Washington — President Joe Biden signed two executive orders on Friday, one of which would increase federal food assistance and streamline the delivery of coronavirus pandemic., as the president attempts to stabilize the economy without congressional assistance amid the fallout from the
"We have to act now," Mr. Biden said in remarks before he signed the orders. "We cannot, will not, let people go hungry."
Mr. Biden has proposed ato Congress, but it is unclear whether it will garner enough Republican support to pass on a bipartisan basis. Until Congress is able to pass another relief bill, Mr. Biden's actions are intended as stopgap measures to stabilize the economy.
Some Republicans have questioned whether there is still a need for a second, larger relief bill after Congress passed a $900 billion bill in December. But in his remarks on Friday, Mr. Biden said that the most recent relief bill was just a "downpayment."
"We need more action, and we need to move fast," Mr. Biden said. "We're in a national emergency. We need to act like we're in a national emergency. So we've got to move with everything we've got."
In the first order, Mr. Biden asks the U.S. Department of Agriculture to allow states to increase Supplemental Nutrition Assistance Program (SNAP)— commonly known as food stamps — by 15%. Congress recently passed a $1 trillion relief bill that boosted the maximum SNAP benefit by 15%, but that did not help the 40% of SNAP recipients who were already at the maximum benefit. Mr. Biden's order tells the USDA to "consider issuing new guidance that would allow states to increase SNAP emergency allotments for those who need it most," according to a fact sheet provided by the White House, which would mean that an additional 12 million people get enhanced benefits.
The order would also increase Pandemic-EBT, an electronic debit card program for students who would have qualified for free or reduced-price meals at school. Mr. Biden is directing the USDA to "consider issuing new guidance increasing P-EBT benefits by approximately 15% to accurately reflect the costs of missing meals and make it easier for households to claim benefits." According to the White House, this could provide a family with three children an additional $100 in support per month.
Under the order, the USDA would also reassess the Thrifty Food Plan, the basis for determining SNAP benefits. According to the fact sheet from the White House, the plan "is out of date with the economic realities most struggling households face when trying to buy and prepare healthy food."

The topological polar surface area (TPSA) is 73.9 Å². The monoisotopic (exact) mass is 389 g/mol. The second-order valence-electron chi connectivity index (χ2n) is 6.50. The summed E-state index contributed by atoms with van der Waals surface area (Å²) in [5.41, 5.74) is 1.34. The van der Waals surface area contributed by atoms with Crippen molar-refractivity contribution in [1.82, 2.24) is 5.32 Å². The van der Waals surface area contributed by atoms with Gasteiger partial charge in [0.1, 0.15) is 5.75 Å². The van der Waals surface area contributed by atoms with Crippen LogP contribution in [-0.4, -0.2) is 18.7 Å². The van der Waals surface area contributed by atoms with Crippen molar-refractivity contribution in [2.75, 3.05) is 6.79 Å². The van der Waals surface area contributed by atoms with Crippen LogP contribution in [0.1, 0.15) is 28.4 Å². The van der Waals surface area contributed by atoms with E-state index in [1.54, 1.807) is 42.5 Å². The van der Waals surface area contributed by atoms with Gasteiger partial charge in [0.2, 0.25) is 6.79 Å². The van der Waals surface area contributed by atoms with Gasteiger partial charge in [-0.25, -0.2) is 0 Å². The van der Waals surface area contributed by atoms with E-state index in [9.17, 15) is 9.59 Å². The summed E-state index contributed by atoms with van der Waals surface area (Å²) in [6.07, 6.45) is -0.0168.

Due to the economic fallout from the pandemic, reported that nearly one in five adults with children reported that their families sometimes or often didn't have enough to eat in the last seven days according to data collected from the USDA between December 9-21. Black and Latino adults more also more than twice as likely to report that their families did not get enough to eat than White families.in recent months. The Center on Budget and Policy Priorities, a nonpartisan research institute,
Increasing SNAP benefits would also aid the flailing economy. During an economic downturn, more individuals tend to enroll in SNAP. These enrollees then spend this federal assistance, which in turn generates income for those producing, transporting and selling the food. A 2019 analysis by the USDA Economic Research Service found that a $1 billion increase in SNAP benefits could increase the country's Gross Domestic Product (GDP) by $1.54 billion and support nearly 14,000 jobs.
Mr. Biden's order also aims to streamline the delivery of stimulus checks for those who have not yet received their direct payments. Congress passed a bill to provide $600 in direct payments for Americans earning under a certain threshold last month. Mr. Biden, who supports increasing the payments to $2,000, will also ask Congress to pass legislation providing additional direct checks of $1,400.
Mr. Biden also issued a second executive order to improve collecting bargaining power and protections for federal workers, and direct the Office of Personnel Management to develop recommendations to increase the minimum wage for federal employees to $15 per hour.
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